Chavez said she focuses on soups because she wants to show people that Mexican food is healthy — that it isn't all greasy meat and melted cheese. You can see that philosophy at work in the clean-tasting caldo de res: a clear, deeply flavorful beef broth, which features slow-cooked beef shank and a load of wholesome vegetables: zucchini, cabbage, carrots, corn, and cilantro. It's what I'll order the next time I come down with a cold.

While the soups at Taco Grill are exceptional, many of the other items on the menu are merely pretty good. The handmade tortillas — made from organic masa — had a pleasant, honest corn flavor, but lacked the impossible lightness of the best exemplars of the genre, and weren't served as warm as I would have liked. The one time I ordered a sope (a thick, fried masa cake), the masa was dense and gummy. In general, the masa-based items at Taco Grill never soared to the heights they reach at places that specialize in those dishes — say, El Huarache Azteca or Molcajete in Uptown.

That said, the tacos and other standard taqueria items are still worth ordering because of the quality of the meats — not just in terms of their provenance but also the care with which they're prepared. I'm especially partial to Chavez's slow-braised, satisfyingly savory carnitas and her crispy tacos, which come with fried-tortilla shells and your choice of three toppings: The chicken (thigh meat that's braised in a tomato-chile broth) and the potato (big soft chunks, like from a stew) were both knockouts.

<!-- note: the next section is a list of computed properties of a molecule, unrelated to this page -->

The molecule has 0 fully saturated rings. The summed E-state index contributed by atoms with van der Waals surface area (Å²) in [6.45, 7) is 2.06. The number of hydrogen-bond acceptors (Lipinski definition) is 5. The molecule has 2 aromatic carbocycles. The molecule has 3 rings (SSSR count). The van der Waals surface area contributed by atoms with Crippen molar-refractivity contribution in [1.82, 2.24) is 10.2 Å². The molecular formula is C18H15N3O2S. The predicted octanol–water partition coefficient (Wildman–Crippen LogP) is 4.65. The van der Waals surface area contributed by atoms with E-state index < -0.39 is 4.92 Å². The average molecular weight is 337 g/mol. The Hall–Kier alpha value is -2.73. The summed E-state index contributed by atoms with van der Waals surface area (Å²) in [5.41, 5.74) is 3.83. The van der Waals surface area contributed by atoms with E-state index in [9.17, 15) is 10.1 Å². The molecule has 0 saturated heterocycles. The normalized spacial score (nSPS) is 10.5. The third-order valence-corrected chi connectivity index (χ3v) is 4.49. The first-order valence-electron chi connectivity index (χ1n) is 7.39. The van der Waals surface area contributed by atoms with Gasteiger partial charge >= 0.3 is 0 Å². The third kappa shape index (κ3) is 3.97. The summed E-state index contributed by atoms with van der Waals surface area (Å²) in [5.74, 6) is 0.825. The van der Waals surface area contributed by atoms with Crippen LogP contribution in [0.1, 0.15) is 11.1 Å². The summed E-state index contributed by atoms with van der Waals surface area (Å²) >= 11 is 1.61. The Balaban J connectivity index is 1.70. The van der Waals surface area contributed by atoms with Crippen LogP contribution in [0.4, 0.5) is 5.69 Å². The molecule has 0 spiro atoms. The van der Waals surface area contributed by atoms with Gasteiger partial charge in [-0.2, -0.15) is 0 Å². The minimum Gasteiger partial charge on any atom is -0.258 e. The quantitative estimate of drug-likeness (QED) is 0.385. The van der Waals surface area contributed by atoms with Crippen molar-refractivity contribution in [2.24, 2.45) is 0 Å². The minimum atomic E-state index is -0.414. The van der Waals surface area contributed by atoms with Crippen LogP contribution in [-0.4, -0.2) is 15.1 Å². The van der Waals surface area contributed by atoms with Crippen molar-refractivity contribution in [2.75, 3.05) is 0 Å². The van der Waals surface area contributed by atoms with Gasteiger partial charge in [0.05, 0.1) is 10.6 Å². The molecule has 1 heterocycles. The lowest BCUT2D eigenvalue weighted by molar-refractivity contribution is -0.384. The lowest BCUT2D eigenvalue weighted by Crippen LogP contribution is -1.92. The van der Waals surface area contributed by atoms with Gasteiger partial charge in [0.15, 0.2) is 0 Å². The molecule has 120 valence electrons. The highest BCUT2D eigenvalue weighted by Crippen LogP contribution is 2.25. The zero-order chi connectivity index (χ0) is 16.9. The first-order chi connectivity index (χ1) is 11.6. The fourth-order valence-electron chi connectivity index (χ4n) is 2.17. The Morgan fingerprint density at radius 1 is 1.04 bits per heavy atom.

During my most recent visit to Taco Grill, I had a bowl of menudo that was chock full of tender, spongy beef tripe. The dark, murky broth was deeply and unapologetically organ-y, rich with the subtle heat of dried pasilla peppers and a vaguely medicinal quality. It was a funky dish — definitely not for everyone. Taco Grill is the kind of place that isn't afraid to serve a dish like that. But it's also the kind of place where, during another visit, I watched a pair of older hippies chow down on whole-wheat vegetarian burritos with great delight. It's trite to say a restaurant has "something for everyone," but as far as casual taquerias go, Taco Grill comes close — something for everyone, unless you absolutely have to end every meal with dessert.

Then again, Taco Grill's prime spot in the Fruitvale Public Market means the restaurant sits just steps away from the Nieves Cinco de Mayo ice cream shop and my favorite little churro stand, where $3 will buy you a few minutes of piping-hot, caramel-filled, fried-dough happiness. That's an unhealthy indulgence, to be sure — one that I justify by thinking about the wholesome bowl of soup I just ate for dinner.